Tensions were high as business and civic leaders gathered for the Georgia Water Solutions Forum at the Metro Atlanta Chamber of Commerce, as reported by the Atlanta Journal-Constitution. Officials face hard choices and no clear solutions to the serious drought that is plaguing the Southeast.
As one of the region's fastest growing, and biggest, cities, Atlanta is at the eye of the water crisis storm. State Rep. Lynn Smith (R-Newnan), who chairs the House Natural Resources and Environment Committee, pointed out that many in the region view Atlanta as "the enemy" when it comes to water use. And state law prohibits Atlanta from piping in water from outside the 16-county water planning district.
If predictions are correct, and the region gets another year like 2007 (which is on track to beat 1954 for Atlanta's driest year on record), a serious shortage will result. Kathryn "Kit" Dunlap, chair of metro Atlanta's water district and head of the Greater Hall Chamber of Commerce, said "We don't have enough in place right now to face that [possibility]. I don't think we can conserve our way out of another year of a drought, and we can't obviously build reservoirs by then."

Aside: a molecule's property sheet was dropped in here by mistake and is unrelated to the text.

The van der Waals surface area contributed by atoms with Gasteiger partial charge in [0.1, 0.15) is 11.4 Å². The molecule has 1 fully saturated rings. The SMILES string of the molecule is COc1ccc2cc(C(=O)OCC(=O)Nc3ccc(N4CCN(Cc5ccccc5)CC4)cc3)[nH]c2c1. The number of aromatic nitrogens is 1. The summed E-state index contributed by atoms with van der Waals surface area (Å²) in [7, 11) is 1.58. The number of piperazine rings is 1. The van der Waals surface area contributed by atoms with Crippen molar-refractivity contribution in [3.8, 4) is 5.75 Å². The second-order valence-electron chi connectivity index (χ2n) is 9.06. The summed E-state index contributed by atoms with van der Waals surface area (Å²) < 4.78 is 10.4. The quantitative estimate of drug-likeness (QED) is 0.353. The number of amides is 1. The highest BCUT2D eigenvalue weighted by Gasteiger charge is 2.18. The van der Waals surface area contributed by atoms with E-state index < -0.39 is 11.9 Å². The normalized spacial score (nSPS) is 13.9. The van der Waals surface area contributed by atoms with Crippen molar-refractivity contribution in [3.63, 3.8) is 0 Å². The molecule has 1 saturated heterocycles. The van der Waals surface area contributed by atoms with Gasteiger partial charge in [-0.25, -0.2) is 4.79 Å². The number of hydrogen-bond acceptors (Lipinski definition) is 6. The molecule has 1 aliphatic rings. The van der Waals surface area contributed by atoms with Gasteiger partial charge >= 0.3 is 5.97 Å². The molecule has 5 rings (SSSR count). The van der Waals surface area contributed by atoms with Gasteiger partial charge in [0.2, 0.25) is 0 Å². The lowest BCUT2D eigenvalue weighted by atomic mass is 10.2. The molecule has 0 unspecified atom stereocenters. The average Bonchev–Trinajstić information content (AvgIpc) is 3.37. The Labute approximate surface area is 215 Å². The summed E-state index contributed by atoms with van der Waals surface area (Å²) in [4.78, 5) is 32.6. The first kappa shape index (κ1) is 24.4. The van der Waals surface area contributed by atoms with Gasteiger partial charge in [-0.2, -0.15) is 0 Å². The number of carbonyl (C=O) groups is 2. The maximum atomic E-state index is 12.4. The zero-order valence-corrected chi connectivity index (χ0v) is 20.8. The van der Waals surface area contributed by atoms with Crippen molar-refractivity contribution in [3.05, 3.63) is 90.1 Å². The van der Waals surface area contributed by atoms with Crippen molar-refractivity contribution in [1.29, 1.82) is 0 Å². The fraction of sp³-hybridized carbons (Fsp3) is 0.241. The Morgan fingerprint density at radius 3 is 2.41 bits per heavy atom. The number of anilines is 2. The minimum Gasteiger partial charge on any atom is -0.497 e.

Lawmakers are calling for increased conservation, including tax incentives for water-saving plumbing fixtures and appliances, as well as possibly desalination of sea water. The good news is three-quarters of North Georgia communities and industries are meeting the state's required 10 percent cut in wintertime water use.
In some ways, the Southeast's water woes are reminiscent of California's power shortages and rolling brownouts of a few years ago. Many wanted to spur rapid deployment of new fossil fuel power plants, something environmentalists thought the state's poor air quality could not afford. Instead, the state focused its efforts on ramping up energy conservation through incentives and education, and the power shortage was solved faster than almost anyone's expectations.
Instead of trying to desalinate or truck in water, both of which are extremely energy intensive, and release huge amounts of carbon emissions, the Southeast may do well to learn from California, and give conservation a real chance. Every drop saved means a gallon of water for tomorrow.
Enter your city or zip code to get your local temperature and air quality and find local green food and recycling resources near you.